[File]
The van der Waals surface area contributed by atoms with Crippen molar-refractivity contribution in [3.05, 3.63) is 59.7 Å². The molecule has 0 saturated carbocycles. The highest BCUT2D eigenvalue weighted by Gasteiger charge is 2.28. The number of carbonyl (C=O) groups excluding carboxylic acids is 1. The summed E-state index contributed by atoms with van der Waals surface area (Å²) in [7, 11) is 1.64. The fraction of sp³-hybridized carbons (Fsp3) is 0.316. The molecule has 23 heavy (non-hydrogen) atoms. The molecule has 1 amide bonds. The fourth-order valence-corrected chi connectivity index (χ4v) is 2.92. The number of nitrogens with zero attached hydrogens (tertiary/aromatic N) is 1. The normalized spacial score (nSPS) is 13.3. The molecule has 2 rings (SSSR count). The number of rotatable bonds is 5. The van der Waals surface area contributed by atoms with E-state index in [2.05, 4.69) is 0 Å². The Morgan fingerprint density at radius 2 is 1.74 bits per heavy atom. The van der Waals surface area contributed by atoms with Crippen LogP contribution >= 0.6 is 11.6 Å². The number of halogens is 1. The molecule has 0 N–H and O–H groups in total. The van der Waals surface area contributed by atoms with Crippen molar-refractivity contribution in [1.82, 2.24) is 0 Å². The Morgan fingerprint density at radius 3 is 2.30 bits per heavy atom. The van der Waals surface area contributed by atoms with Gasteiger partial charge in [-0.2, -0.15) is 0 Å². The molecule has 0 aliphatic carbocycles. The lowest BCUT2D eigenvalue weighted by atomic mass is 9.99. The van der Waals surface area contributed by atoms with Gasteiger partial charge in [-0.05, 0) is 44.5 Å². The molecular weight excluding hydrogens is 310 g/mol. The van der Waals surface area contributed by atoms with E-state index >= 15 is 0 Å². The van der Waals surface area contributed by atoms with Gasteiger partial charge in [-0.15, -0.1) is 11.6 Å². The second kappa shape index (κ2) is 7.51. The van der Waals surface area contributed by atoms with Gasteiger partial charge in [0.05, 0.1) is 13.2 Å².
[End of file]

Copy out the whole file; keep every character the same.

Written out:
The van der Waals surface area contributed by atoms with Crippen molar-refractivity contribution in [3.05, 3.63) is 59.7 Å². The molecule has 0 saturated carbocycles. The highest BCUT2D eigenvalue weighted by Gasteiger charge is 2.28. The number of carbonyl (C=O) groups excluding carboxylic acids is 1. The summed E-state index contributed by atoms with van der Waals surface area (Å²) in [7, 11) is 1.64. The fraction of sp³-hybridized carbons (Fsp3) is 0.316. The molecule has 23 heavy (non-hydrogen) atoms. The molecule has 1 amide bonds. The fourth-order valence-corrected chi connectivity index (χ4v) is 2.92. The number of nitrogens with zero attached hydrogens (tertiary/aromatic N) is 1. The normalized spacial score (nSPS) is 13.3. The molecule has 2 rings (SSSR count). The number of rotatable bonds is 5. The van der Waals surface area contributed by atoms with E-state index in [2.05, 4.69) is 0 Å². The Morgan fingerprint density at radius 2 is 1.74 bits per heavy atom. The van der Waals surface area contributed by atoms with Crippen LogP contribution >= 0.6 is 11.6 Å². The number of halogens is 1. The molecule has 0 N–H and O–H groups in total. The van der Waals surface area contributed by atoms with Crippen molar-refractivity contribution in [1.82, 2.24) is 0 Å². The Morgan fingerprint density at radius 3 is 2.30 bits per heavy atom. The van der Waals surface area contributed by atoms with Gasteiger partial charge in [-0.2, -0.15) is 0 Å². The molecule has 0 aliphatic carbocycles. The lowest BCUT2D eigenvalue weighted by atomic mass is 9.99. The van der Waals surface area contributed by atoms with Gasteiger partial charge in [-0.05, 0) is 44.5 Å². The molecular weight excluding hydrogens is 310 g/mol. The van der Waals surface area contributed by atoms with E-state index >= 15 is 0 Å². The van der Waals surface area contributed by atoms with Gasteiger partial charge in [-0.15, -0.1) is 11.6 Å². The second kappa shape index (κ2) is 7.51. The van der Waals surface area contributed by atoms with Gasteiger partial charge in [0.05, 0.1) is 13.2 Å².